All change, please
Turnpike Lane Underground Station in north London is an early example of a transport interchange and one of the best early Modern transport buildings. Designed by Charles Holden in 1932 as part of the northwards extension of London Underground 's Piccadilly Line, and now listed Grade II, the two-storey brick and concrete station has curved hub-like ends with a projecting canopy at eaves and first floor level which gives the strong horizontal emphasis characteristic of that period. It was planned as an integrated bus, train and tram interchange point, with a complete bus forecourt at the rear of the main building and steps leading from the ticket hall to tram boarding position.
The trams were superseded by trolleybuses, which disappeared in 1961, and by the early 1990s the bus station had become too small for the number of buses using it, particularly the new generation of 12m long, low-floored vehicles that will shortly be introduced.
The architects, Roger Hall and Chris Mintikkis of the Rogers Partnership, in conjunction with the client, came up with a solution using a 1930s cinema adjacent to the station that the client also owned. The cinema - of no great architectural merit - was separated from the station by the existing bus slip road. The lease was bought back and the cinema demolished, allowing an expansion of the hardstanding area for buses.
The hive of transport activity is largely concealed behind the original street facade at the corner of Turnpike Lane crossroads; Holden's underground station dominates the corner and the retained facade of the shopping arcade in front of the cinema runs beside it.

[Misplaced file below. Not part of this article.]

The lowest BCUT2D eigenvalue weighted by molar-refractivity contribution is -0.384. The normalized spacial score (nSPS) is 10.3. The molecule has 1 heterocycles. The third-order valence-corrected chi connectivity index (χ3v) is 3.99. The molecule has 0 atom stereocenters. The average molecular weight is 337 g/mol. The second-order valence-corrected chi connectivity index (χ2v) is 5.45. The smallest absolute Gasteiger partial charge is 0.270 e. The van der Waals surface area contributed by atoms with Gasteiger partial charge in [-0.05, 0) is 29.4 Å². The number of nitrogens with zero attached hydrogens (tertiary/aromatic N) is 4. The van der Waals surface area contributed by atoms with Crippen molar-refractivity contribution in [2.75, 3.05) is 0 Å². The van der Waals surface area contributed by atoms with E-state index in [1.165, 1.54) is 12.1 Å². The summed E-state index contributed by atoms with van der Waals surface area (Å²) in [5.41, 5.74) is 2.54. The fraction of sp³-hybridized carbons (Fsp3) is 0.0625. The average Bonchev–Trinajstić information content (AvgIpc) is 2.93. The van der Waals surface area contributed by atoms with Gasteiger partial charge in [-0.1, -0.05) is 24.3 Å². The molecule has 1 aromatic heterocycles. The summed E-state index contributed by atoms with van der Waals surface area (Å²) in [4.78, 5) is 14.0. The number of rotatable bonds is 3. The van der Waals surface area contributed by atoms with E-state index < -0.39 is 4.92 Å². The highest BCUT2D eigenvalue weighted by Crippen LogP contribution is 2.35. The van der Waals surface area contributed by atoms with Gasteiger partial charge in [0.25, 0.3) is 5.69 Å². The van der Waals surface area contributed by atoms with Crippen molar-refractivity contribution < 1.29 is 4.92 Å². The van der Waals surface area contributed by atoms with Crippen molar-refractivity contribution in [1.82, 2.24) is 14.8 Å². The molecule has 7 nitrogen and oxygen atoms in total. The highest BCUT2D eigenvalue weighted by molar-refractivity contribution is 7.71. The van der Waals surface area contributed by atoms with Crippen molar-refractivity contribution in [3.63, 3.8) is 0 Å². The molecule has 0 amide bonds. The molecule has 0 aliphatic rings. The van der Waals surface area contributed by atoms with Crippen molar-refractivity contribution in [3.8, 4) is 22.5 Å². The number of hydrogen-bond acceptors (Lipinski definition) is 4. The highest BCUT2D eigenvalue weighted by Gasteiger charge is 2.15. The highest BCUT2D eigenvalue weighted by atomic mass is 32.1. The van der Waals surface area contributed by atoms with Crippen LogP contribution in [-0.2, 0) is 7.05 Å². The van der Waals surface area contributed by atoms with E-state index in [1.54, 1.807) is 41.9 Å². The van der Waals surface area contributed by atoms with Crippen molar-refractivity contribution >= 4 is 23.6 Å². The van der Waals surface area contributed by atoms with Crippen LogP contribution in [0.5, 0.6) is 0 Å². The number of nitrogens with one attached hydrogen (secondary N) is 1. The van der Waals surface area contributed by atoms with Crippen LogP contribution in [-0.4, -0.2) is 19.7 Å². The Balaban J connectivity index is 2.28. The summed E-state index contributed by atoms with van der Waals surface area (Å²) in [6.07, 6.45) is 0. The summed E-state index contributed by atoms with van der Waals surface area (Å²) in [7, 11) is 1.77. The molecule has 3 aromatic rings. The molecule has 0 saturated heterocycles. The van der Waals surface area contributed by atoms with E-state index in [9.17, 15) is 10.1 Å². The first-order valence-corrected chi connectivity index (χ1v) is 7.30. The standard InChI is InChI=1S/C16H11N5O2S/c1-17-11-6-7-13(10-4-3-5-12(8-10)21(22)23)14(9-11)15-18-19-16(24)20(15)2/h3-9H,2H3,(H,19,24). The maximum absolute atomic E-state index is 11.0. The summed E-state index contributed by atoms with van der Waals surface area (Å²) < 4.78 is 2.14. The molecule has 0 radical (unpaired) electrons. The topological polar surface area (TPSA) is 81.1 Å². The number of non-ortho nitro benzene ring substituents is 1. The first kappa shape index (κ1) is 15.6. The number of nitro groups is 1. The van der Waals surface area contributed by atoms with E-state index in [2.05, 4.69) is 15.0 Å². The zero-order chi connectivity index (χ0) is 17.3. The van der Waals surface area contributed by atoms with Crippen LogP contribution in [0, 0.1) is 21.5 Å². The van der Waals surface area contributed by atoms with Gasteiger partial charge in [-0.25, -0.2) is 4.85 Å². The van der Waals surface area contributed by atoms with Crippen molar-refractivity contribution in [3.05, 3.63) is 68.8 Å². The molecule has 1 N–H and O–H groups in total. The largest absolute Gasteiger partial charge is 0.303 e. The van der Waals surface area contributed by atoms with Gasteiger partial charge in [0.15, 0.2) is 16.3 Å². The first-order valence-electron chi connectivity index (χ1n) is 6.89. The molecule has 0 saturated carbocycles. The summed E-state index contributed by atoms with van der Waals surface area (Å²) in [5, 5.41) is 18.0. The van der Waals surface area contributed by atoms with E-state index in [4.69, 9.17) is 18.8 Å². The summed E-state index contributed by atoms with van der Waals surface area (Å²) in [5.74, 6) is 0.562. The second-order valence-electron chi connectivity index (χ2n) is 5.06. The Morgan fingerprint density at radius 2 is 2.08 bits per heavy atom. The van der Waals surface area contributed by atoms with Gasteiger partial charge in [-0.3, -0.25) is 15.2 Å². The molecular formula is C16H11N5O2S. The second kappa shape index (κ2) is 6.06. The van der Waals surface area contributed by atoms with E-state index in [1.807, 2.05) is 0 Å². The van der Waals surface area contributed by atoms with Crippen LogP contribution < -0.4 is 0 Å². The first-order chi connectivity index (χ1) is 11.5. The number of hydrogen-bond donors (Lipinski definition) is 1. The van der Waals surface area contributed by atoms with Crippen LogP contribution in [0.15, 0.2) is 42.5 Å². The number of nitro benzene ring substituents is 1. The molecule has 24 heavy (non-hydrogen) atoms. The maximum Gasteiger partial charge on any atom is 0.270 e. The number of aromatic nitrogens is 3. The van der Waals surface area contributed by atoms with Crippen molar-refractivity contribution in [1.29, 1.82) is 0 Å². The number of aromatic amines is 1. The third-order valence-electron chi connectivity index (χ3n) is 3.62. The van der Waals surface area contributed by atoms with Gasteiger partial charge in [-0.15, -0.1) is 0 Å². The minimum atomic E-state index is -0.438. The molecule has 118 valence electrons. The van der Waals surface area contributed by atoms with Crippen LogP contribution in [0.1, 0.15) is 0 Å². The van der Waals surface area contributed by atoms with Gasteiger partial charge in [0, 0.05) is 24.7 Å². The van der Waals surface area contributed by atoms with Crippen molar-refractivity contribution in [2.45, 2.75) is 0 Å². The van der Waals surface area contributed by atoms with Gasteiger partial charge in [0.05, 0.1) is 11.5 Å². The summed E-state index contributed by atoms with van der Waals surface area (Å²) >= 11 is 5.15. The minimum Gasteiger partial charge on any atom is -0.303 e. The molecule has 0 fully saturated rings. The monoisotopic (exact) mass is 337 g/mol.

'We wanted to design the new bus station as a modern counterpart to its distinguished neighbour, respecting the horizontal emphasis but using materials which are modern, easily maintained and vandal resistant, ' explains Mintikkis. And this had to be achieved within a complex footprint of original buildings and bus requirements.
Visualize the new station as a silver canopy over 50m long, extending into the hardstanding space. It springs from a twostorey brick building and terminates as a single-storey semi-cylindrical hub, clad with stainless steel - the bus station controller's office. Under the canopy is a series of glazed screens which curve to direct passengers to queuing and waiting areas. An informal waiting space at the centre is lit by three 3m diameter rooflights. Each is formed of two semicircles of 12mm toughened glass, supported on a 19mm glass fin. At night the rooflights are lit by blue lighting concealed in a circular light shelf at their bases.
At its other end, the canopy continues around the two-storey semi-elliptical hub building which is locked into the retained shopping arcade. It houses facilities - staff WCs, public WCs and a bus operator's office - and its staircase is lit with a wall of bluetinted glass blocks. Matching Holden's station, the canopy wraps around the curved end of the building at first floor level, flanked with curved metal windows.
The low maintenance and vandal-resistant materials chosen include stainless steel in the form of a textured rigidized sheet for cladding. The glazed screens to the waiting areas are polyester powder-coated steel and the ceiling is hemlock-veneered ply to give a warm feel.
The new bus station has not changed the streetscape but it has equipped Turnpike Lane to cope with future transport demands.